Friday, June 3, 2016

BREAKING NEWS: IStitches Vol. Four is Now an App UPDATED

Ruth Schmuff's newest book--iStitches Volume Four--is now available as an app in the iTunes store. Details on the book and the previous three volumes (also available as Apple apps) are here.

Sorry, Android users. This only works on Apple iPhones and iPads.

UPDATE:  If you are getting the "not available" error messages when you try to download Vol. Four, wait a day and try again. I suspect too many people are trying to download this at once.

Written by Jane/Chilly Hollow
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© Copyright  June 3, 2016 Jane M. Wood. All rights reserved.

More About the Egyptian Cat's Nose

The Original Canvas, Unstitched

Yesterday Donna wrote:

The Egyptian cat...that you blogged cats have black noses, that may be why none of the rose/coral colors look right. Do you ever make a color change when you do these stitch guides? If the cat is "painted" or "enamel" wouldn't the entire canvas have the same sheen? you would have only shadows to create dimension....

Before I answer Donna's question I want everyone to look at the unstitched version of the design from Tapestry Fair above.  Colors show up differently on computer monitors so I pulled out my DMC color card.  The nose is closest to DMC# 3341 in color with some darker #3340 shading at the bottom and outside edges of the nose.  The nose color is similar to the medium peachy-orange shade around the sides of the cat's face at the edges of the light orange square in the center of the canvas.

To answer Donna's question, yes, I do change colors occasionally when working a canvas. Normally I change a shade because the color painted isn't available in the threads I have in my stash.   On this canvas, the blue "eye liner" color is different in shade than the blue Splendor I am stitching it with, for example.  I usually rummage in my stash to choose colors of thread as there are no stitching shops near by.  I have been known to change colors as well, but usually it's because the thread type I want to use doesn't come in that color.  For me, texture trumps exact color matches and I use what threads I have at hand when I can.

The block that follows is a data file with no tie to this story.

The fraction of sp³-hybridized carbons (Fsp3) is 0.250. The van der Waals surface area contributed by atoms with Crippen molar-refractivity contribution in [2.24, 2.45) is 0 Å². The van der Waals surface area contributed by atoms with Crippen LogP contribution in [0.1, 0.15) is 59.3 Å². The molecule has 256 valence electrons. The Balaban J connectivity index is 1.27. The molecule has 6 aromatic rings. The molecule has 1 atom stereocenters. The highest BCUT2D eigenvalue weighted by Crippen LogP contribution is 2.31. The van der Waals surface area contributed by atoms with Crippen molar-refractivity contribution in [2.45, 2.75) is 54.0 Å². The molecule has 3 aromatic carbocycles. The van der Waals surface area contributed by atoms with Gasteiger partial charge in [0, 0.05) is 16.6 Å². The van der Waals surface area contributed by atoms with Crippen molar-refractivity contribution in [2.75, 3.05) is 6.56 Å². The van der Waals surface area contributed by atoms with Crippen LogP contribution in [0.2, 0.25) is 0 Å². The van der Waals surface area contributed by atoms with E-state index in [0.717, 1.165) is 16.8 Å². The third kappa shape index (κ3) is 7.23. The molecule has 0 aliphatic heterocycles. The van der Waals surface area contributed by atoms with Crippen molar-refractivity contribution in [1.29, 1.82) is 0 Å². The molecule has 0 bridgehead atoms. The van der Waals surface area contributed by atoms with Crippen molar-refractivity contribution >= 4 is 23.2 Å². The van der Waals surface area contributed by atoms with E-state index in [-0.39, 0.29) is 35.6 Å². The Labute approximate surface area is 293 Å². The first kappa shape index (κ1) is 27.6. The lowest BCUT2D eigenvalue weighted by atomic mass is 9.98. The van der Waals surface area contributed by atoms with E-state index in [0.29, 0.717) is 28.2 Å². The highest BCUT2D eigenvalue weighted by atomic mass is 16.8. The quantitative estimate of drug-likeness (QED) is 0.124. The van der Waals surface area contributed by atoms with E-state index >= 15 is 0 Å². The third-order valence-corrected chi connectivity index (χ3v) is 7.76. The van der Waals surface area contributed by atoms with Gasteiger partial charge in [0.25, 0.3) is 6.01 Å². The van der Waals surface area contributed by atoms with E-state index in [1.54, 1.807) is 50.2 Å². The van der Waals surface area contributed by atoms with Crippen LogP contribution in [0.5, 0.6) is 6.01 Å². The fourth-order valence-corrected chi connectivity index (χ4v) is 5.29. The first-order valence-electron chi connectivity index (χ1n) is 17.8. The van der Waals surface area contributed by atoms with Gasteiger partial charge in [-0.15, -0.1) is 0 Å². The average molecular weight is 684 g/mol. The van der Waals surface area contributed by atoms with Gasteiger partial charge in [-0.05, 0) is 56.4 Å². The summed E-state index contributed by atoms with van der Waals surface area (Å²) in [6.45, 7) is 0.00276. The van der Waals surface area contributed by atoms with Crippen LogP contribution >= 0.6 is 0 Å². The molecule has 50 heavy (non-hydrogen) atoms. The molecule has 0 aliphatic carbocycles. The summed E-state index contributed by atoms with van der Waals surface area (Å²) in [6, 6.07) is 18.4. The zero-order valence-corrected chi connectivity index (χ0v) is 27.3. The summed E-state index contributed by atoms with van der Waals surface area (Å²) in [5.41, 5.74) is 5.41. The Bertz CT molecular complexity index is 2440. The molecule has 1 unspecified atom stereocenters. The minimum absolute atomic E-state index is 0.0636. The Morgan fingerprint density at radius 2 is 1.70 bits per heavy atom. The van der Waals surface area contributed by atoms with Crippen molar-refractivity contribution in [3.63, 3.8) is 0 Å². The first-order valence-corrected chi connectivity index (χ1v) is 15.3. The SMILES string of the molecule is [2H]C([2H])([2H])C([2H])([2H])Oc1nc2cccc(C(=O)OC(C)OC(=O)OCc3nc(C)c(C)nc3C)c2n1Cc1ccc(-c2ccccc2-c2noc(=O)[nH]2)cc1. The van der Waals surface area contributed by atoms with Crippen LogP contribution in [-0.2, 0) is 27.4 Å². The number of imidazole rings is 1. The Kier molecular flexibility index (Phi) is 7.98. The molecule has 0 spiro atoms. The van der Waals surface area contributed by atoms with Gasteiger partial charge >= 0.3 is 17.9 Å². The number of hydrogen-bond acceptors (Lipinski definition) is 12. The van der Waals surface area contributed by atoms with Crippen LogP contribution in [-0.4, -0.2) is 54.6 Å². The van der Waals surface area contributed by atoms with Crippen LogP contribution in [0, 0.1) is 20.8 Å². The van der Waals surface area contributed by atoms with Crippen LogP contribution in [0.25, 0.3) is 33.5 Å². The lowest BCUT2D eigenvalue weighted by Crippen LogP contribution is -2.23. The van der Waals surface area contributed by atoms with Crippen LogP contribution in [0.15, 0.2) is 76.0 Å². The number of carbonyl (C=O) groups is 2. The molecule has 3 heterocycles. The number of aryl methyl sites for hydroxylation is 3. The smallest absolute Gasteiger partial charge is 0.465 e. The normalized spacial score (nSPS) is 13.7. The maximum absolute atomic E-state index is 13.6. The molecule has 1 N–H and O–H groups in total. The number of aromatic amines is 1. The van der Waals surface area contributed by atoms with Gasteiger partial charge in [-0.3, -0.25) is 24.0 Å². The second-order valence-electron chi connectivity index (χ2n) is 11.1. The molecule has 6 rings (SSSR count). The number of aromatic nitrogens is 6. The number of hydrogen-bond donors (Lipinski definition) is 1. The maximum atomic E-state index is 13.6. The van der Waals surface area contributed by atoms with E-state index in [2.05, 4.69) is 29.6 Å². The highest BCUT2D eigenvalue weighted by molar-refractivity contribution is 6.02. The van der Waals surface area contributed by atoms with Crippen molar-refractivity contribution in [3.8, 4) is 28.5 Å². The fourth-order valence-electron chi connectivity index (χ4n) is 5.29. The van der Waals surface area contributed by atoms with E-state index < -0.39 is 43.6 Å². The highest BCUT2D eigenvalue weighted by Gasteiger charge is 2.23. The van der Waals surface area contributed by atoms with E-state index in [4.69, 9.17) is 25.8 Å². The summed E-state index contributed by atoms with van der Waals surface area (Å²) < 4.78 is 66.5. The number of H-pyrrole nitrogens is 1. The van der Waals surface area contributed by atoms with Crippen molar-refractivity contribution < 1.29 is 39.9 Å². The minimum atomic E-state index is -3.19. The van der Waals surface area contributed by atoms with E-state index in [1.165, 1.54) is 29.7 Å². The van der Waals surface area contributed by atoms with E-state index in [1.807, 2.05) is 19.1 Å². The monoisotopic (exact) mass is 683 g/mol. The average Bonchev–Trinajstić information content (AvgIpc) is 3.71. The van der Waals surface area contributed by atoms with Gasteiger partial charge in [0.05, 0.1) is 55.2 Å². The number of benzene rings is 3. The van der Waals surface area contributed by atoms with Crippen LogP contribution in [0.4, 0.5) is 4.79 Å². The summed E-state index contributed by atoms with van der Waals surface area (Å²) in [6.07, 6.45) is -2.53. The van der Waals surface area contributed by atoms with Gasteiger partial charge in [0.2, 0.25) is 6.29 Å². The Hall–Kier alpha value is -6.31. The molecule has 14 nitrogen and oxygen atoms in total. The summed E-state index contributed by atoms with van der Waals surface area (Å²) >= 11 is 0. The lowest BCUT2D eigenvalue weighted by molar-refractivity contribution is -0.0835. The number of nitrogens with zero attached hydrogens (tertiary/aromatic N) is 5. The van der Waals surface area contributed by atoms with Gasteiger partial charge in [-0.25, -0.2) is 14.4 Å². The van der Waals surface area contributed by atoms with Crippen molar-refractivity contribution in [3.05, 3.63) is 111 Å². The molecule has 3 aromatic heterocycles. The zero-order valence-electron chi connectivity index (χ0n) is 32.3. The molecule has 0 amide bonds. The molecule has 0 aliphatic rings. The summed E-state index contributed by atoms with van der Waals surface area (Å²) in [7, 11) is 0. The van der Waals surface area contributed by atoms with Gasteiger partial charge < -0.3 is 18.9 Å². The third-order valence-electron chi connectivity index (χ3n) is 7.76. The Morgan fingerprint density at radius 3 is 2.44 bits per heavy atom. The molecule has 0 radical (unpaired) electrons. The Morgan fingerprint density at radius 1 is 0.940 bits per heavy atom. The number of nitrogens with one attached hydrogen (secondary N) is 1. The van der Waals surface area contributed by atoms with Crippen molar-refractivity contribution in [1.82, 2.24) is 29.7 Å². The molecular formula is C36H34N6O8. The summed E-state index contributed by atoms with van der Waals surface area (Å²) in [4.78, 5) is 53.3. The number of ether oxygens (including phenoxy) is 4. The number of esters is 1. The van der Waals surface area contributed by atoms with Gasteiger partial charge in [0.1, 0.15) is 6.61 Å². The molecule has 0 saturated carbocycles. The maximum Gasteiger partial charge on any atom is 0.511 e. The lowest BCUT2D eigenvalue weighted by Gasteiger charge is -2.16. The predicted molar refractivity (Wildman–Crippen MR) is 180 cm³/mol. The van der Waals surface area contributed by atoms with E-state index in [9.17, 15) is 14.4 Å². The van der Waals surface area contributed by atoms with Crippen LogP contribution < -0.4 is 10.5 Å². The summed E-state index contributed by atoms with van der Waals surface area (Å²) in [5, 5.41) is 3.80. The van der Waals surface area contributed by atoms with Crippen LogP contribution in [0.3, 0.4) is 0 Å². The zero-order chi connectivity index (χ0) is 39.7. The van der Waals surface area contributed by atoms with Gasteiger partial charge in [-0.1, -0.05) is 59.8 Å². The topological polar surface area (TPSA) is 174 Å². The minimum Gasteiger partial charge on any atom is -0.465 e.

Why did Tapestry Fair choose a different nose color than a traditional black?  I suspect because the cat has a black face.  A black nose next to black fur and black nostril holes is going to disappear into the design.  I can't think of any way to stitch a black nose that would make it visible, particularly in photographs. 

Shine?  Bling? Where?!

Cameras cannot see the shine of metallics or silks, and they are blind to the charms of beads and the glitter of sequins or the shadows these things throw.   When one stitches models and does stitch guides of them, you learn to accept that only the few shop owners who go to trade shows will ever see the full charm of a model one has stitched that incorporate sparkly items.   The photographs posted online will not capture the full impact of a design that uses any of these type things.  Above is Exhibit A--Leigh Designs' "Miami Gold Digger" in the best close up photo I could get.  You cannot see the metallic trim on her jacket, the shine of the beads on the flamingos purse, the silk sheen of the little dog or the sparkles in her jewelry.  Trust me, they are there, but neither my camera or my scanner can see them, even with sunlight bouncing off the beads and silks and metallics.

So in the case of the Egyptian cat,  I'll stick with the painted colors since this piece is an online study piece.  If I changed the nose to black, it would disappear in online photographs, making Tapestry Fair unhappy and not selling the stitch guides I hope to sell once I finish up the piece.

I'd also had enough of trying to stitch with black thread on black paint on this one anyway!

Does that answer your question, Donna?

Written by Jane/Chilly Hollow
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© Copyright June 2, 2016 Jane M. Wood. All rights reserved.